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MatthewMorigeau

Time Bank


6 posts in this topic

As a response to the other topic "Increasing development activity through GDnet" I'd like to suggest a time bank that would enable everyone to offer an alternate currency to encourage development. The details should probably be discussed as to the functionality of this idea, but something I would suggest is a negative interest rate over the stretch of the year, this would be for hours earned to ensure people cannot horde hours and encourage development of games. With the time sensitivity of a negative interest rate, the incentive to spend earned hours helps push development.

 

This could be a powerful tool for all digital developers beyond gaming however starting with gamedev is useful since so many designers here are looking for help and often have nothing to offer in return, offering a monetized sum of hours allows a designers to pay developers with something many of us covet and encourages them to earn hours by offering their own skills. This would work well along side the reputation rating since a person can also be rated based on their banked or owing hours.

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Can you explain more? I've got no clue what a "time bank" is or how it would work (or how I'd use it)...

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This would be an account of earned or payed hours of digital development work. Here is a bit of sourced info on the topic.

 

If a programmer needs a few hours of art complete they would post what they were looking for and how many hours they're willing to pay for it. Many artists could apply for the job, and the programmer could then choose an artist. The work is done and the programmer "pays" the artist. The programmer will be deducted hours in this case -3hours and the artist earns +3hours banked at the gamedev site.

 

The programmer would have to offer 3 hours of programming to someone else or some other service they can offer to pay back the hours they owe and the artist could use the 3 hours she has earned to work on another project or if she owes hours then these hours could work towards paying back the amount she owes.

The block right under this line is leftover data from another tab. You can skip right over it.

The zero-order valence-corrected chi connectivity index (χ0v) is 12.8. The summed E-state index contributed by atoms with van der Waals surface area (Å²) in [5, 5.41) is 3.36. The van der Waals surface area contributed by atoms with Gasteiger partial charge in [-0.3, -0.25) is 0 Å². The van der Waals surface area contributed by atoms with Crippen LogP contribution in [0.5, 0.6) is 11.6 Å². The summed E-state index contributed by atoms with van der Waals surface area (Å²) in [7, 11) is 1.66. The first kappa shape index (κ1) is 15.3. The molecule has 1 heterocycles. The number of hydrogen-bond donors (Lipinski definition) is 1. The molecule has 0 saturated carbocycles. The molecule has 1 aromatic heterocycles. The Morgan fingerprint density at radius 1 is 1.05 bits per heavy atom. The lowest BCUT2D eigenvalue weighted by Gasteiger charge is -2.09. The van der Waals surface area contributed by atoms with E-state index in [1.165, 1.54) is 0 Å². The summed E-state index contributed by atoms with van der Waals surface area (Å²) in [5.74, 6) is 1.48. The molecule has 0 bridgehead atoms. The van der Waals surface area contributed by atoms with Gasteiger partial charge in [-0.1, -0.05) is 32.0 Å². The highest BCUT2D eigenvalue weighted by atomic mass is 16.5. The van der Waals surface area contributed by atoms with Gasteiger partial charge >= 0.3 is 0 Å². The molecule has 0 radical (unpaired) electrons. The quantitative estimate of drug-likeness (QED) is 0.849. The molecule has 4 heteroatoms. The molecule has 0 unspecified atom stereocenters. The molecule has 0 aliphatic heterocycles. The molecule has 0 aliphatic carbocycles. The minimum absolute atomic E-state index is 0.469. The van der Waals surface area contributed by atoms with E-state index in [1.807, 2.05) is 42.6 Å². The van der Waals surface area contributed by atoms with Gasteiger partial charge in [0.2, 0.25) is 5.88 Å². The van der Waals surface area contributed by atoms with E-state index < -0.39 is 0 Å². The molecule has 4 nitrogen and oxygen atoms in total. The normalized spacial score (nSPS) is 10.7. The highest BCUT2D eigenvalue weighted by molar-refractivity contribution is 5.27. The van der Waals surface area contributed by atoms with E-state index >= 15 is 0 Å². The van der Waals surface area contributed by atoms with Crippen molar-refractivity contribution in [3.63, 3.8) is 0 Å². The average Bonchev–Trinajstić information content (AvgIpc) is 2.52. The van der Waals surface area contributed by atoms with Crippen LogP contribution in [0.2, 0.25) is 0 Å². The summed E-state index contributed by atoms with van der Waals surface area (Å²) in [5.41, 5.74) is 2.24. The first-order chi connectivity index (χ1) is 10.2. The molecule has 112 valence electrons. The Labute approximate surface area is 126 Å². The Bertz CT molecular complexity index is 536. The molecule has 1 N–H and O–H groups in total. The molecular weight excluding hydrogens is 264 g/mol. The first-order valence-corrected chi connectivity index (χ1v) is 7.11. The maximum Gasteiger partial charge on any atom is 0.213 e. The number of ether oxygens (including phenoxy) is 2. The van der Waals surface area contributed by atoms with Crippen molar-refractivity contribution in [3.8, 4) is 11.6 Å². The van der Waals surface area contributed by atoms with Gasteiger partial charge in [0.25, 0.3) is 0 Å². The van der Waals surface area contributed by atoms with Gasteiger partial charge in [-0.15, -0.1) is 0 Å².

The only controversial aspect is if you feel your hours are somehow worth more then someone else.

 

I hope this helps :D

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The wikipedia article is actually pretty interesting. (i.e. thanks for derailing my morning Mratthew ...) Isn't there a problem in that not all hours are created equal in terms of effort and sacrifice? In our case, for example, an hour of fixing memory leaks in newbie C++ != an hour play-testing someone's nearly finished game.

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It's an interesting idea and I don't mean to impede creativity, but I would worry that it'd become a distraction. And for some, even a goal in itself to simply earn "points" endlessly for "that big project" (which may never start) rather than encourage a less formal cooperative online community. The "reputation" thing here is more than enough "score-keeping" for me personally. The Wiki article warns about overhead/cost of keeping it running, and that's another thing that makes me hesitant.

 

If all you want to do is encourage development projects, I put an alternate type of suggestion (less "gamey", no pun intended, and more "gamedev") I dubbed a "team-building/matchmaking" service, similar to the old neverwinterconnections.com site. (That site was used to match up various Neverwinter Nights players and GMs with similar interests and play styles to allow groups of people to form small gaming circles.) If it's modeled after the NWC system, that moves some "overhead" to the community sort of like a rating or online review website. (Ex. If a ranking system is needed, use a rating system like "Would you work with this person again?", "This person was particularly creative.", "This developer was dedicated and motivated." etc.)

 

I tried to describe it loosely here, for what it's worth:

http://www.gamedev.net/topic/636615-gamedevnet-2013-what-do-you-want-to-see-from-the-site/page-3#entry5028247

Edited by Tebriel
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I'm sorry mate, but i just don't see it working.  their are numerous problems, most notably is difference's in skill/capability's, not screwing up projects by accident(such as inducing more bugs by trying to help and fix another bug.).  people abusing the system(how do you monitor that their work is actually equal to one time hour, what is the baseline of skill, perhaps you could say "implementing x function = y hours").

 

at the end of the day, you need a strong community to be willing to do it, and this is not to knock gamedev, but i don't see that particular type of community here.  that is not to say it isn't a selfish community or something, but it's to say that people are more interested in their own project's than to help with someone else's in the hopes that it'll be "paid" in turn for their project.

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